To make the grits : In a 2-quart nonstick saucepan over medium heat, add oil. Add milk and heavy cream and bring to a brisk boil.
To make the grouper : In a bowl, combine salt, pepper and creole seasoning. In a large, preferably nonstick skillet over medium-high heat, add remaining 2 tablespoons oil and cook fish until golden brown on bottom, about 4 minutes.
If fish is more than 1-inch thick, finish in 450-degree ovens for additional 5 minutes. To serve, place a large scoop of grits in center of warm plate.
Garnish with thin wedge of lemon and sprig of fresh thyme. The preparation of this dish makes you appreciate the magic of a restaurant kitchen, as several things need to cook simultaneously.
You can test it with different store brand creole spices and get great results as well. When the grits are cooked, add the smoked Gouda cheese and stir to combine.
Taste grits and adjust seasoning with salt and pepper. If the grits seem too thick, add a small amount of vegetable stock or milk until the desired consistency is reached.
Florida Grouper Preheat a large sauté pan over medium-high heat. Lightly season the grouper fillets with salt, pepper and fresh parsley.
Carefully place the seasoned fillets top side down in the sauté pan. Remove the cooked fillets from the pan and add the chopped bacon.
Add the heavy cream, lemon juice and 1/2 cup vegetable stock. Taste tomato gravy and adjust seasoning with salt and pepper.
Serve the grouper over a bed of grits and top with the tomato gravy. A true southern classic: Creamy smoked Gouda grits are topped with blackened shrimp, bacon and sprinkled with pickled jalapeños.
But give ’em smoked Gouda grits, and they’ll beg for seconds. Mom caught onto southern cooking after she moved to Florida in the 70s.
Chicken and dumplings, Gulf shrimp, BBQ, fried okra and grits of any sort were regulars at our dinner table. When we had fish or seafood, 99.9% of the time it was served with cheese grits.
Inspiration for this blackened shrimp and grits comes from a dish at one of my favorite restaurants, District Table and Bar. District is a farm to table southern restaurant in Stuart, FL whose menu includes fried chicken and waffles, diver scallops, locally caught fish, one of the best burgers ever, and jalapeño cheddar shrimp and grits.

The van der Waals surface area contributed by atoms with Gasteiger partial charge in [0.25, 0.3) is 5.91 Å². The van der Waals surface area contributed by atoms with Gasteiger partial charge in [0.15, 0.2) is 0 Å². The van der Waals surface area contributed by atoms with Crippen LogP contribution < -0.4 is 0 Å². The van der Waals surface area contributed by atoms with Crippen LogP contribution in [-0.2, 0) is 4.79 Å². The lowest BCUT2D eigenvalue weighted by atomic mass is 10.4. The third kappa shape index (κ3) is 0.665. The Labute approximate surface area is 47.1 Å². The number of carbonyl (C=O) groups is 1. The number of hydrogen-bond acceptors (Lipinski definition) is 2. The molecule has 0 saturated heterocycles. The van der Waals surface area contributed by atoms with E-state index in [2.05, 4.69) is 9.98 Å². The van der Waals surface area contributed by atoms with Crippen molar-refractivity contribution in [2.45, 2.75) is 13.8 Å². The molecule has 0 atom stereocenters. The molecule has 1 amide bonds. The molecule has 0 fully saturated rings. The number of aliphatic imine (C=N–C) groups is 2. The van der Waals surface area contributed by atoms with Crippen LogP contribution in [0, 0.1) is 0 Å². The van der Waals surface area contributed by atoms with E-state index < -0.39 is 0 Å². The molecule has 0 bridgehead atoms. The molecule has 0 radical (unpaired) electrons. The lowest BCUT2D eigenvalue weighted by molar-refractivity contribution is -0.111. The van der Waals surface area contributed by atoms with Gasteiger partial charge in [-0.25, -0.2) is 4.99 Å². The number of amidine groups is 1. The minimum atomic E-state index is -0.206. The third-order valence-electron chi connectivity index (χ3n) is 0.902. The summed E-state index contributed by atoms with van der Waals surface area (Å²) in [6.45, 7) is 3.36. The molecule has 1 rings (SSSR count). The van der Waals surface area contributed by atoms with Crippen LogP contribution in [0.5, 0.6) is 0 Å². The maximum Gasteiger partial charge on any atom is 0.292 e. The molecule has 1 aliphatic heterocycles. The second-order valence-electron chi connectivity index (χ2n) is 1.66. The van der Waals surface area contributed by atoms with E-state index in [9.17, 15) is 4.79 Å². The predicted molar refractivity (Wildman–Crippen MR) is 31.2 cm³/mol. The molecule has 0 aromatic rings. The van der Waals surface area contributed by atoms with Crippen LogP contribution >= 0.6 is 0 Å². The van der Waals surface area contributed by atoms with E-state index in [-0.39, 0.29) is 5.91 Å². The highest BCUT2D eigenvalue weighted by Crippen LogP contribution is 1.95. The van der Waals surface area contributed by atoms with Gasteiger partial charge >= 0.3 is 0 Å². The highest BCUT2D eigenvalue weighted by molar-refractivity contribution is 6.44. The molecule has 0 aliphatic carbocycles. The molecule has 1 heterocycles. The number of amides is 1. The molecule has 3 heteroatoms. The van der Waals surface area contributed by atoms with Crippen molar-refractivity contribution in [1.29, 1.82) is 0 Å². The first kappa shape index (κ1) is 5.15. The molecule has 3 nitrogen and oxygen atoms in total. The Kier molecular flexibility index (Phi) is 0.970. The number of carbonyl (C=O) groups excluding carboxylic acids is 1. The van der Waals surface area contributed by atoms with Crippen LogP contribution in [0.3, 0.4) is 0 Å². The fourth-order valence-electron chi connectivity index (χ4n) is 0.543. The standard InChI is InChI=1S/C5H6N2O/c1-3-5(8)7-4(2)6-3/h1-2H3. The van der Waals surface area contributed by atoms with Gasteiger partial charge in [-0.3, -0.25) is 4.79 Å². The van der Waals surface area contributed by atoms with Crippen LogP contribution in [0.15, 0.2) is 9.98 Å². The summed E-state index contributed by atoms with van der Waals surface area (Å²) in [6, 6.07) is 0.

I knew I could make my own version of District’s shrimp and grits. Finally, I assembled everything in bowls and sprinkled with pickled jalapeños.
2 slices of bacon 1/2 lb large shrimp peeled and detained 1 tbsp blackened seasoning Diced pickled jalapeños for garnish Stir in the butter, smoked Gouda cheese and more salt to taste.
If the grits are too thick, stir in more water until desired consistency is reached. When the bacon is done cooking, remove from the pan and set on top of paper towels.
Add the shrimp to the skillet with the reserved bacon fat and cook over medium heat 2-3 minutes per side. Divide the cooked shrimp and chopped bacon between each bowl.
In a small bowl, stir together paprika, thyme, onion powder, salt, garlic powder, black pepper, mustard, and red pepper. Sprinkle both sides of fillets with spice mixture; pat gently to coat.
Turn, and cook, covered, until fish flakes easily with a fork, 3 to 4 minutes more. These blackened shrimp and grits are made with cheesy stone-ground grits, shrimp cooked with homemade blackening seasoning, and an easy butter lemon pan sauce.
When we had parties, I even liked to serve shrimp and grits as an appetizer, but this time I wanted to try changing the flavors up a little. The shrimp is served with cheesy stone-ground grits, and is a rich, decadent main dish.
If you do, know that each brand’s spice mixture will taste slightly different because the recipes vary. For a quick homemade blackening seasoning, I use smoked paprika, dried oregano, garlic powder, and cayenne.
The blackening seasoning (in my opinion) makes up for the flavors you’d get from the meat. Know that they won’t taste quite as fabulous, but it might be worth it if you’re wanting an extra-quick meal.